The goblins freeze, glance at each other, blinking their large owlish eyes, their hooked ears twitching.

“How’d you learn to talk our talk?” asks a small goblin, its horns thin and crooked like its limbs.

“We Sociomancers have studied many languages,” I say, trying to maintain a calm voice, which is difficult when there are so many sharp objects pointing at my penis. “We consider everyone worth talking to.”

“It’s a trick!” hoots an alpha, saliva spraying out of its mouth. “Kill him! Before he kill us!”

Goblin spit splatters my tunic, yet I remain calm, my professionalism is the only reason this encounter hasn’t escalated into violence. “What reason have I given you to attack me?”

The alpha’s hoots and tongue clicks are low and menacing. “You’re human, that’s reason enough. You humans come here with your swords-” The alpha gasps, gapes at my waist where no weapon hangs from my belt.

“Mm-hmm,” I say, tilting my head slightly to show the alpha that not only am I listening, I’m interested in what it has to say as well.

The alpha growls, its long sharp nose quivering. “You’re hiding a sword behind your back.”

It’s an effort not to frown. Why would it think that when I have my open hands displayed in front of me.

The runts are restless, glancing at the alphas, waiting for them to do something – anything – so they can follow their lead.

I must keep them talking, shift their minds away from hostility. “Tell me, why do you think your home is always invaded?”

“Because a troll lives under our home,” says a goblin with horns curved like a ram.

All of the goblins hiss, bare their needle-sharp teeth. I feel their rage slide off me, slithering off in another direction. Good, my Sociomancer techniques are working.

“How does this troll make you feel?” I say with genuine concern – never mind the goblin spit soaking into my tunic.

Like rabid dogs, foam erupts out of the mouths of goblins as they rage against the troll. I’m sure that if they could’ve acted upon this feeling, the troll would’ve long been dead.

To keep their anger away from me, I ask them more questions concerning the troll, then I listen, and listen some more as they complain about the bullying, the abuse, and the forced servitude they have suffered.

All of the goblins lower their weapons, their chests heaving from excessive panting. Being angry is exhausting work. No one can keep it up for long.

When I look at a goblin, I don’t see evil like others do. Sociomancy has taught me to reject the duality of good vs. evil. What I do see is a creature no taller than a human child, who feels frustrated and powerless due to the abuse they suffer from ogres and trolls – much bigger monsters carrying much bigger loads of emotional baggage. Is it any wonder that goblins sneak into human kingdoms, raiding hamlets and assaulting lone travelers? It’s the only way they can feel like they’re in control of their lives.

“This is how I understand the situation. When we humans arrive at this keep to fight the troll-”

“Slaughtered by the troll,” interrupts a runt, small enough to wear a rabbit skin as a cape.

“Thank you for correcting me. When we humans arrive at this keep to be slaughtered by the troll, your tribe is furious, because we humans have to invade your home to reach the troll.”

This is something they can all agree on.

“Besides expressing your anger, what else could you do when your home is invaded?”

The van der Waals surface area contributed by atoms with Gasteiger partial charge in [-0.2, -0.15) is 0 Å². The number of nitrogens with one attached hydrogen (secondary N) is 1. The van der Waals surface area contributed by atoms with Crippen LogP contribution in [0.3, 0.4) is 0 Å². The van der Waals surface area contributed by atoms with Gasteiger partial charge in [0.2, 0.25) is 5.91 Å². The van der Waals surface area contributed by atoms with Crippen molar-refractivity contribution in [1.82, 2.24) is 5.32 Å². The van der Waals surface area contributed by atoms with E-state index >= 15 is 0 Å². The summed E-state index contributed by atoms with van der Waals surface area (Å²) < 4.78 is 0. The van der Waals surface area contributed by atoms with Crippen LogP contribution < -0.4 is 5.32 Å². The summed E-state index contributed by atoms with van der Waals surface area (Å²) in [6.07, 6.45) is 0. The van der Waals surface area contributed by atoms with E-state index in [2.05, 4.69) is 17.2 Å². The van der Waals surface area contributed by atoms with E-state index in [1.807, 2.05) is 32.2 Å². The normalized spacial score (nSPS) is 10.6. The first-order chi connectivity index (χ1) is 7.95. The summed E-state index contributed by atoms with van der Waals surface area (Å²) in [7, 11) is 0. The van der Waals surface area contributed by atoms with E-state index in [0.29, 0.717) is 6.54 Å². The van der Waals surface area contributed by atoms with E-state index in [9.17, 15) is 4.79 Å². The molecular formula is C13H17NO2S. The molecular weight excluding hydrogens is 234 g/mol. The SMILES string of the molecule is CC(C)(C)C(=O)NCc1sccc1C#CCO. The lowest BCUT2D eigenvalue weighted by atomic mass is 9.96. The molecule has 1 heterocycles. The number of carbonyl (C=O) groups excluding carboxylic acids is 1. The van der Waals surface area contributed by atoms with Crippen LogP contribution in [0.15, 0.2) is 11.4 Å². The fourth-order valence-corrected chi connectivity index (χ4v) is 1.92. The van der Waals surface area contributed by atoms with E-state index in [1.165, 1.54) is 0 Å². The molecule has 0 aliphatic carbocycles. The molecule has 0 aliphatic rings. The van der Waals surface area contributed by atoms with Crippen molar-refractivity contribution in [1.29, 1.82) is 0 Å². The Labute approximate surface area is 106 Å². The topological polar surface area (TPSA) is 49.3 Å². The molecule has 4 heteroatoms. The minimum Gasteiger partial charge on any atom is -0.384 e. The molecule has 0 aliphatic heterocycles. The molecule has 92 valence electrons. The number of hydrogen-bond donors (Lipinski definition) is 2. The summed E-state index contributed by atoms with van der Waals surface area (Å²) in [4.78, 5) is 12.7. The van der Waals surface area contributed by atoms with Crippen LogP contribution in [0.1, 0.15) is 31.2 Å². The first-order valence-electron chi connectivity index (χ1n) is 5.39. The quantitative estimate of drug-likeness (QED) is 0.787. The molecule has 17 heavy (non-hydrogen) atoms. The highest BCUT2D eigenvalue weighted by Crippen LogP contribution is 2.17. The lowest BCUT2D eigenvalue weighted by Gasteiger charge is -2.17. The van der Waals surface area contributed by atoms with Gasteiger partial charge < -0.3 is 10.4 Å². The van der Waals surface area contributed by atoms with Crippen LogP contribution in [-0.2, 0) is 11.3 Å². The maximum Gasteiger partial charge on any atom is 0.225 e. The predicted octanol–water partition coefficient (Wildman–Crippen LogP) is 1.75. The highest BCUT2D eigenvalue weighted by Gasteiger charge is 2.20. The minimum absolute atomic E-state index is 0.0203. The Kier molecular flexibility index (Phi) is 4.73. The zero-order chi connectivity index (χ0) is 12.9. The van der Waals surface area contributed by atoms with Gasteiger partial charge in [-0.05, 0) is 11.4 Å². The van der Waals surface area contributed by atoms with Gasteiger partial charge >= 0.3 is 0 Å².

“But anger is a natural response. I’m peeved just thinking about it.”

“That’s great. You’re acknowledging your feelings. But I’m asking what action could you take?”

I remove the cap from my wine skin, squeezing the bladder to shoot a line of wine into my mouth. All this hooting and tongue clicking is harsh on my throat.

“You mean, like, we should hide ourselves when you humans invade our home?”

All the goblins cackle, their mirth echoing off the defensive walls and the keep.

“That is an option. But what else could you do?”

The goblins “um” and “ah,” some of them scratching their bum cracks as they consider their options.

“We could help the humans fight the troll?”

Ugh! This suggestion is appalling. All of the goblins gasp. The one that spoke receives a head slap from an alpha.

“I wouldn’t want to see that. Many of you would die fighting someone else’s battle. But did you know that there’s another ruin in this forest? There’s an old church just north of here.”

The thin goblin with the crooked horns and limbs rubs its pointy chin. I’m guessing it must be the one who does most of the thinking for this tribe.

“Do any monsters lair in this ruined church?”

I shake my head. “None whatsoever.”

“. . . and, does this church have a dungeon?”

“Only a cellar.”

“We should move there!” shouts someone from somewhere in the back of the group.

“New Home! New Home! New Home!” the runts chant, beating their weapons on their horns to the rhythm of their hoots.

“Let’s go tell the Matriarch,” says the biggest goblin, shoving its way through his smaller kin. “The almighty mother will know what to do.”

“What about the human?”

“What human? All I see is the troll’s new chew toy.”

All of the goblins stampede across the bailey, bounding over each other to be the first to reach the keep.

Climbing down the well will be easy, as the Stealth-stabber’s rope remains tied to an iron spike hammered into the stonewall surrounding the well. Not once did the goblins or I hear the hammer strike the iron spike. The Stealth-stabber’s talent for muffling noise is truly astounding.

The midday sun is directly above as I descend into the well, sunshine warming the top of my head, even as I reach the bottom. I can’t see my employers, so I’m guessing they’re hiding inside the tunnel. I have guessed correctly as the Stealth-stabber’s voice comes from the narrow strip of darkness that is the tunnel entrance.

“What do goblins have to talk about?”

“The usual stuff: their feelings, their fears – goblins aren’t much different to humans.”

I notice the streaks of mold on the damp walls. Hopefully it’s non-toxic.

“Buggah that! Ya should’ve stabbed ‘em all in the head with a sword. That’s what they’re gonna do to us when we leave.”

The Magic-maker clears his throat. “The goblins will be of no concern once we have Shellafen’s dagger. I can use it to blast us out of this castle.”

Ah, I was wrong about the Magic-maker. He isn’t in the tunnel; he’s standing beside me, hidden by an invisibility spell.